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Patho chp 2

Atrophy A wasting or diminution of size, often accompanied by a decrease in function, of a cell, tissue, or organ
Hypertrophy The enlargement or overgrowth of an organ that is due to an increase in the size of its cells rather than the number of its cells
Hyperplasia An abnormal multiplication or increase in the number of normal cells of a body part
Metaplasia Change in type of adult cells in a tissue to a form that is not normal for that tissue
Dysplasia The alteration in size, shape, and organization of adult cell types
Apoptosis A mechanism of programmed cell death, marked by shrinkage of the cell, condensation of chromatin, formation of cytoplasmic blebs, and fragmentation of the cell into membrane-bound bodies eliminated by phagocytosis
Infarction Necrosis or death of tissues due to local ischemia resulting from obstruction of blood flow
Necrosis Localized tissue death that occurs in groups of cells or part of a structure or an organ in response to disease or injury
Cell injury can be caused by a number of agents, including physical agents, chemicals, biologic agents, and nutritional factors
Among the physical agents that generate cell injury are mechanical forces that produce tissue trauma, extremes of temperature, and electrical forces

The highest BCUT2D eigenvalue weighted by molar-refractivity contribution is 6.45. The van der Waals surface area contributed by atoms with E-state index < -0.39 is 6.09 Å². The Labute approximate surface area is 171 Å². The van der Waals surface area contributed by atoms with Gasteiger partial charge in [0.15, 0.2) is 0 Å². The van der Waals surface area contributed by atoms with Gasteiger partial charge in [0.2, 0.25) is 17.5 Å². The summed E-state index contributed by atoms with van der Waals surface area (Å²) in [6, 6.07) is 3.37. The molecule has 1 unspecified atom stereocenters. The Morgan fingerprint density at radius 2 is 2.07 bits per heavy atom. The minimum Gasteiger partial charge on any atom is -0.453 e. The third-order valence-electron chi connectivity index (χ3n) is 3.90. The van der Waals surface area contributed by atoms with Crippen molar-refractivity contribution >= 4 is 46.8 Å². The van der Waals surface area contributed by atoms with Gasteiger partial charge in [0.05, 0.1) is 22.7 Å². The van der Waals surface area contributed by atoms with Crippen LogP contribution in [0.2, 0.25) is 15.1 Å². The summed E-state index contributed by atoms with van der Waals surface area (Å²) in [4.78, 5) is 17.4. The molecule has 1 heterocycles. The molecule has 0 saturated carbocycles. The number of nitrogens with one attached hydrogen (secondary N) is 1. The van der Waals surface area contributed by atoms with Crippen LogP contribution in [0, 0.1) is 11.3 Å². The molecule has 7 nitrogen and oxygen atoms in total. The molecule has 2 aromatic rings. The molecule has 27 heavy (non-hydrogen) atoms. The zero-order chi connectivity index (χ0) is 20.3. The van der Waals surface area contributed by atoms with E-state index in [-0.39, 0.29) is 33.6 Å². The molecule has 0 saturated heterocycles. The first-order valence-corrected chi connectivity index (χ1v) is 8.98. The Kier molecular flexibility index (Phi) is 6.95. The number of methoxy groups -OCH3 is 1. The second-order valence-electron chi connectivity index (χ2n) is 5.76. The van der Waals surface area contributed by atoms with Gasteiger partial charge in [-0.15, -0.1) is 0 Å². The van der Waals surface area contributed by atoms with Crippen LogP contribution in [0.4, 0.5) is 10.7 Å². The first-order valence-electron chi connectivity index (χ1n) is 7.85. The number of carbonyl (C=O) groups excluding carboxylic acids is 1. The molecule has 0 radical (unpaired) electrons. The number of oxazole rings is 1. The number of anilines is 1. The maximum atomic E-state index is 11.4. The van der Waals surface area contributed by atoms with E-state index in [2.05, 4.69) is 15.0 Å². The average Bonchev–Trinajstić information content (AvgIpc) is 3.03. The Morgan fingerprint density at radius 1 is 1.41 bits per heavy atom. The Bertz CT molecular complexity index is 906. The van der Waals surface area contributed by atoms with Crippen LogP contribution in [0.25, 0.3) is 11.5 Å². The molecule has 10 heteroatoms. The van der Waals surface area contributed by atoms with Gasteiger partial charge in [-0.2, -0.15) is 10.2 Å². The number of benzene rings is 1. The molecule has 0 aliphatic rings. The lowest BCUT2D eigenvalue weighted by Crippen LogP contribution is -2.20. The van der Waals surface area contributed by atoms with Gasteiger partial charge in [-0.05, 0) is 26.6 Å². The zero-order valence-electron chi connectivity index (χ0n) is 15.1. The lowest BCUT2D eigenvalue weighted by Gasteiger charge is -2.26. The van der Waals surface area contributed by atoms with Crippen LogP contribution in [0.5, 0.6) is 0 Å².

Ionizing radiation can directly break chemical bonds, whereas nonionizing radiation exerts its harmful effects by causing vibration and rotation of atoms and molecules
Chemical agents can block enzymatic pathways, cause coagulation of tissues, or disrupt the osmotic or ionic balance of the cell
Biologic agents differ from other injurious agents in that they are able to replicate and continue to produce injury
Among the nutritional factors that contribute to cell injury are excesses and deficiencies of total energy, as well as individual nutrients
Injurious agents exert their effects largely through generation of reactive oxygen species (ROS) and free radicals, promotion of cell hypoxia, or impaired regulation of intracellular calcium levels
Free radicals are an important cause of cell injury in hypoxia and after exposure to radiation and certain chemical agents
Lack of oxygen underlies the pathogenesis of cell injury in hypoxia and ischemic, can result from inadequate oxygen in the air, cardiopulmonary disease, cardiorespiratory disease, anemia, or the inability of the cells to use oxygen
Increased intracellular calcium activates a number of enzymes with potentially damaging effects
Injurious agents may produce sublethal and reversible cellular damage or may lead to irreversible cell injury and death
Cell death can involve two mechanisms
Apoptosis involves controlled cell destruction and is the means by which the body removes and replaces cells that have been produced in excess, developed improperly, have genetic damage, or are worn out
Necrosis refers to cell death that is characterized by cell swelling, rupture of the cell membrane, and inflammation
A number of body functions decline with age, including muscle strength, cardiac reserve, vital capacity, nerve conduction time, and glomerular filtration rate
At the cellular level oxidative phosphorylation by the mitochondria is reduced, as is the synthesis of nucleic acids and transcription factors, cell receptors, and structural and enzymatic proteins
Created by: 1480781538